With James Lofton’s rookie season off to a strong start in 1978, another member of the Green Bay Packers casually tossed some praise his way in the locker room one day in early December.
Keep up the production, his pal said, and he might find himself in the Pro Bowl.
“I said, ‘That would be great.’ Then I had to ask another teammate, ‘What’s the Pro Bowl?’” Lofton recalled this week with a laugh. “I didn’t have a TV at Stanford, so I didn’t watch any NFL games. I knew about the 49ers and the Raiders, but it wasn’t like you watched ESPN. The internet hadn’t been invented. So I was more consumed with just being a college student.”
Four decades later, the Pro Bowl still does not count as an appointment-viewing event. Television ratings, though still higher than almost any other cable network show, are roughly half of a typical prime time regular season game’s viewership. Each year, several of the biggest stars back out for injury reasons, whether serious or not. Players from the two Super Bowl teams are pulled off the rosters, too. The on-field intensity and drama that fuels so much of the national interest in the sport is nonexistent.
The annual all-star exhibition does not lack for history, however, with a genesis traced back to Jan. 15, 1939. That’s when the first such game was staged in Los Angeles between the 1938 champion New York Giants and a team of assorted stars. The model — supported by commercial sponsorship and not officially sanctioned by the NFL — lasted for five years.
The all-stars were largely assembled from smaller professional leagues on the West Coast. According to Joe Horrigan, the former executive director of the Pro Football Hall of Fame, this was the first time the NFL ever took on another league, planting a seed for the Super Bowl that began three decades later as an NFL-AFL competition.
After an eight-year hiatus for World War 2, the game was revived after the 1950 season pitting standouts from each conference. Once the AFL and NFL merged in 1970, the current AFC-NFC format was enacted. Football lagged behind baseball in popularity then, so the all-star game was a way to try to keep up. The problem was the contact nature of the sport required a postseason date, instead of the midsummer classic that Major League Baseball created, so the Pro Bowl has always had a hard time avoiding that anticlimactic feel.
The league sure hasn’t stopped trying, at least, to prevent such insignificance from pushing fans away. Ten years ago, the Pro Bowl was moved to a week before the Super Bowl rather than the stale week after. For the games played in 2014, ‘15 and ’16, the teams were divided up in a special draft — instead of by conference — directed by Hall of Famers like Jerry Rice and Michael Irvin. This season, each player on the winning team receives $70,000, while each player on the losing squad earns $35,000. The game Sunday will be the fourth one in a row in Orlando, Florida.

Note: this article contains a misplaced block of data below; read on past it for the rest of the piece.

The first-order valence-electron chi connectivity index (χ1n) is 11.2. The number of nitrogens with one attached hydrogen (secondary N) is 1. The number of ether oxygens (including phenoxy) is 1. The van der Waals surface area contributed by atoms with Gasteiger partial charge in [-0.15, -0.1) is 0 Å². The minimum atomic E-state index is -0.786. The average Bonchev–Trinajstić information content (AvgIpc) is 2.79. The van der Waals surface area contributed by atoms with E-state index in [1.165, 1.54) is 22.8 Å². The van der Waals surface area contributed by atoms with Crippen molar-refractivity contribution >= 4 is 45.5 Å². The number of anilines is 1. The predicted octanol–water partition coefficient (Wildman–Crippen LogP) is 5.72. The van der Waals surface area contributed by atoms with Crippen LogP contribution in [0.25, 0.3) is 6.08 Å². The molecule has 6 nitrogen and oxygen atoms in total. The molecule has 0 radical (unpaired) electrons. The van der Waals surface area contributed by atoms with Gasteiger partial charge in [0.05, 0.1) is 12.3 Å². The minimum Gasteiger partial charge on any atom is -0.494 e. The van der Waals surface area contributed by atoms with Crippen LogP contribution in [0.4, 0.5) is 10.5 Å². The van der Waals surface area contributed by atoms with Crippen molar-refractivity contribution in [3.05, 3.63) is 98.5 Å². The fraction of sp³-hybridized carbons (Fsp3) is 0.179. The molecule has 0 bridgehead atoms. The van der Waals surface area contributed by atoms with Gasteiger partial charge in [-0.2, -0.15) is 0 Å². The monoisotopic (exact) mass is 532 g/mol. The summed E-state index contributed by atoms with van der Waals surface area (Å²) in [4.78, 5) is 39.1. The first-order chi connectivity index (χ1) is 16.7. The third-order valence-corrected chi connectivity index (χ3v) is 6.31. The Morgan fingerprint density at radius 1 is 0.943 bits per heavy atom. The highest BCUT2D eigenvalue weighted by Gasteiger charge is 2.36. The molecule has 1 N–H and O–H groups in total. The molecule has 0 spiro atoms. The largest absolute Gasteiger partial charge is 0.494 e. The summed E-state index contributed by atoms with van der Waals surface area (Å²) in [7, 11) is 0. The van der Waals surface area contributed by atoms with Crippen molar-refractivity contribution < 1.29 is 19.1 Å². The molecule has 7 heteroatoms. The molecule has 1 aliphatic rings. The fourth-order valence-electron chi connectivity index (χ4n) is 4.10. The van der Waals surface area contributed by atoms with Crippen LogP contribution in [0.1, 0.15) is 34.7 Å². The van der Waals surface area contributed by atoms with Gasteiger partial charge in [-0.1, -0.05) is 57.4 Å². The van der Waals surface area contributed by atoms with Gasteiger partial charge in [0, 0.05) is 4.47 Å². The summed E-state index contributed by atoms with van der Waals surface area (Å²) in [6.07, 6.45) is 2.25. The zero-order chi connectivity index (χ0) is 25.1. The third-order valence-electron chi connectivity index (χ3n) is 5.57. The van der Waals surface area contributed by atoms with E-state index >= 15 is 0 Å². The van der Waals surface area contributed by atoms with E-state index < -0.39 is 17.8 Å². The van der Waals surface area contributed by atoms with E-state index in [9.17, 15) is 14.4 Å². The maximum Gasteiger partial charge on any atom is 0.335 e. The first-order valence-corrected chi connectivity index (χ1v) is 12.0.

The exhibition hasn’t always been a mainland event, of course. After being played primarily in Los Angeles, the game truly became exotic following the 1979 season with a move to Hawaii. The Pro Bowl was held for 30 straight years there, with Honolulu’s Aloha Stadium filled to its 50,000-seat capacity each time.
“It was a brilliant idea,” Horrigan said. “They made it more of a family affair for the players. They’d bring their wives and kids, or if they were single, their girlfriends or brothers and sisters. They made it kind of a retreat.”
Skills competitions were initiated to add television programming. Group outings for kayaking and snorkeling were arranged. Everyone hung out by the hotel pool in the afternoons. Lofton even got married there, his family still friends with the bakers who made the wedding cake for the ceremony. His son was born there, too, prearranged to align with his wife’s due date.
The Pro Bowl was more physical then, too, more than the wink-wink approach to blocking and tackling that typically and softly takes place these days. Lofton recalled lining up in the slot for one play opposite Seattle Seahawks safety Kenny Easley.
“I looked inside, and next thing I know I was getting up off the ground,” Lofton said. “I said, ‘I thought this was supposed to be a fun contest.’”
For the players, it usually is. The honor of being selected among the best in the league is never one to be taken lightly. The newbies, like the rookie Lofton when the NFC quarterbacks were Roger Staubach and Archie Manning, have long reveled in the opportunity to learn from the greats. The presence of Staubach and fellow Dallas teammate Tony Hill with him at lunch that year, his first of eight trips to the Pro Bowl, created an indelible memory.
“I was just blown away,” Lofton said. “It was kind of like a rookie right now meeting Tom Brady for the first time. He had that type of cachet.”
The Pro Bowl, as an event, is still seeking such prestige all these years later.
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